P7310198.JPGI made zucchini fritters the other night. A fine thing to make to use up some of the mid-summer abundance of squash. While I was standing there with my box grater, grating up zucchini I kept hearing Vince, this hysterically energetic infomercial guy who sells some chopping kitchen gadget. At one point in this particular commercial while he's demonstrating all the things you can grate, he says things like, "fettuccine, linguine, martini, bikini". Hey, what about zucchini, that rhymes too! (This guy has a ton of ridiculous lines one of my favorites being, "stop having a boring tuna, stop having a boring life" that I can't seem to get out of my head, probably cause his commercial is on once a morning while I'm trying to watch for the weather.) Anyways, if you haven't seen Vince in action, it's kind of funny in that infomercial way. Watch it here (localappetite does not endorse the use of this product, only the use of this kind of enthusiasm for cooking). P7300187.JPG In case you hadn't guessed by now, I've been on a one-dish kick this summer. It's insanely hot in my kitchen and basically when I have the time to cook, I'm not making entire meals. Something fresh and tasty that utilizes my CSA produce is basically the only thing that has been motivating me this summer. I've just been rounding out the meals with more cheeses, eggs, dips and fruit. It has been a good way to handle eating at home without being in the kitchen for too too long. I was a little hesitant to fry for these fritters. But, Nigel Slater's entry on the same in The Kitchen Diaries had been in the back of my mind for some time. The only essential step to this process is the time to allow the zucchini to sufficiently drain (see photo above) otherwise you'll end up with soggy fritters that will fall apart when you try to cook them.

The one surprising thing about this recipe was that it added an extra step, which although I followed, I think I would recommend you omit it. Instead of simply mixing the grated drained zucchini in a bowl with your binders, egg and flour, and then frying, he writes that you should saute it all in a pan first and then add the flour and egg and then make little balls and fry in a second pan. I thought he might be onto something (maybe it added extra flavor or helped to further dry out the squash?), but after cooking the recipe through, I think it was an unnecessary step, leaving you with an extra pan to clean. I wouldn't want to do that to you. Either way you do it, you'll end up with light and moist zucchini fritters, if you don't flatten them too much into more of a pancake shape. As you know zucchini works well with almost anything, but either feta or Parmesan would be interesting. I used dill for the seasoning, but definitely just go with what you like or have on hand. And just like zucchini itself, this dish is versatile and will go with whatever else was on the menu for that night. Or, if you're like me, it's ok to just eat this and save room for dessert. It's too hot to eat a big meal anyways, right? P7300193.JPG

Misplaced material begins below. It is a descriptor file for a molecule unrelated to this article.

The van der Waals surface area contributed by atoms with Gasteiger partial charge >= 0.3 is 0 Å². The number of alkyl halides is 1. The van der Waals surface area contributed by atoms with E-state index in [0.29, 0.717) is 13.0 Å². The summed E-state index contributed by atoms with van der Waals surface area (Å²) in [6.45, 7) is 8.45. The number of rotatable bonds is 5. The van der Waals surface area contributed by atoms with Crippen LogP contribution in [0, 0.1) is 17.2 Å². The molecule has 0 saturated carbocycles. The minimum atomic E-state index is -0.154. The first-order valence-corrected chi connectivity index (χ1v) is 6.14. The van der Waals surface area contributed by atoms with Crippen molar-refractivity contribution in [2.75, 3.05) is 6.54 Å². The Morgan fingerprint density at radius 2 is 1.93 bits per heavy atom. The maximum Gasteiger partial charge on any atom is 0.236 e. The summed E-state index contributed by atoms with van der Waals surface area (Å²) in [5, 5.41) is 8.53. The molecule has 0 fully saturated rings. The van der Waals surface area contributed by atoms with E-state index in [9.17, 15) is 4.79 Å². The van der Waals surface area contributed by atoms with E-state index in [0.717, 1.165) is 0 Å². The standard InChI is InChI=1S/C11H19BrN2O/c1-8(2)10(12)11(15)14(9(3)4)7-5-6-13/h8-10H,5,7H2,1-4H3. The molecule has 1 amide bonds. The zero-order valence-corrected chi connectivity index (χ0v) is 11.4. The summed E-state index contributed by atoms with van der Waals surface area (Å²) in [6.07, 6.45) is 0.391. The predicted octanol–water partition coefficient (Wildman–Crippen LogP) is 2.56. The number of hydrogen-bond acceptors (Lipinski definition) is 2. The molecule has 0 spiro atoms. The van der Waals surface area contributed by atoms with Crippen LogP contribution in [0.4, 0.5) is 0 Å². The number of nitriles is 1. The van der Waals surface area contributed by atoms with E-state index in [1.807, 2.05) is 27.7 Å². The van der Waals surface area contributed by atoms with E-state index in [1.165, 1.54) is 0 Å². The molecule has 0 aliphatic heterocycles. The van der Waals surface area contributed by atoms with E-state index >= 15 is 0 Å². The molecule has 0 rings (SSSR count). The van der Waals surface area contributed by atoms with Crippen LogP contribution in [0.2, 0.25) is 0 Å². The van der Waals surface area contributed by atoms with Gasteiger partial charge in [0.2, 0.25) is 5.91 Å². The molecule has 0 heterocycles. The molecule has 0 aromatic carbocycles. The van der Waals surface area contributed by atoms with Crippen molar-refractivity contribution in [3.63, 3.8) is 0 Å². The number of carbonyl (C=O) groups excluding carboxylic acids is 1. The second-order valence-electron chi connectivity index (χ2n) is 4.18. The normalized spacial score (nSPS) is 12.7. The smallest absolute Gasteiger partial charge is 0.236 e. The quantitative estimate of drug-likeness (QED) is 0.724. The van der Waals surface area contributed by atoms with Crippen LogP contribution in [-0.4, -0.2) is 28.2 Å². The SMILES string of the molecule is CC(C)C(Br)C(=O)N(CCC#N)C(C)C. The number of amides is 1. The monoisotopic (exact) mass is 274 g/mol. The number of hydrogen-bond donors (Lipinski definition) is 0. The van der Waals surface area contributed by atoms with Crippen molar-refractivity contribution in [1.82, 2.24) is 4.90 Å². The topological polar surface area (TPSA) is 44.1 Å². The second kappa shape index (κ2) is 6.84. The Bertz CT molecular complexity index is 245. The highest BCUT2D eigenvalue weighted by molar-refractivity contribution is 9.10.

Zucchini Fritters Adapted from The Kitchen Diaries, by Nigel Slater

3-4 zucchini, grated Salt 1 small onion, chopped 1 clove of garlic, minced 1/2 cup grated cheese, your choice 1 handful of fresh dill, chopped 1 egg, lightly beaten 2-3 tablespoons all-purpose flour Olive oil

Coarsely grate zucchini and place in a colander. Salt liberally and allow to drain for about 30 minutes. When ready to use take handfuls of it and squeeze out any additional water before placing it in a bowl.

Mix drained zucchini with the rest of the ingredients. It will be a slightly stiff mixture. Heat a heavy pan with enough olive oil for frying. Drop mounded tablespoons into the pan and allow to brown. Keep your eye on them as the oil gets hotter (they will cook very quick at the end) and take care when flipping the fritters as they fall apart easily (a spatula and a fork together worked best for me).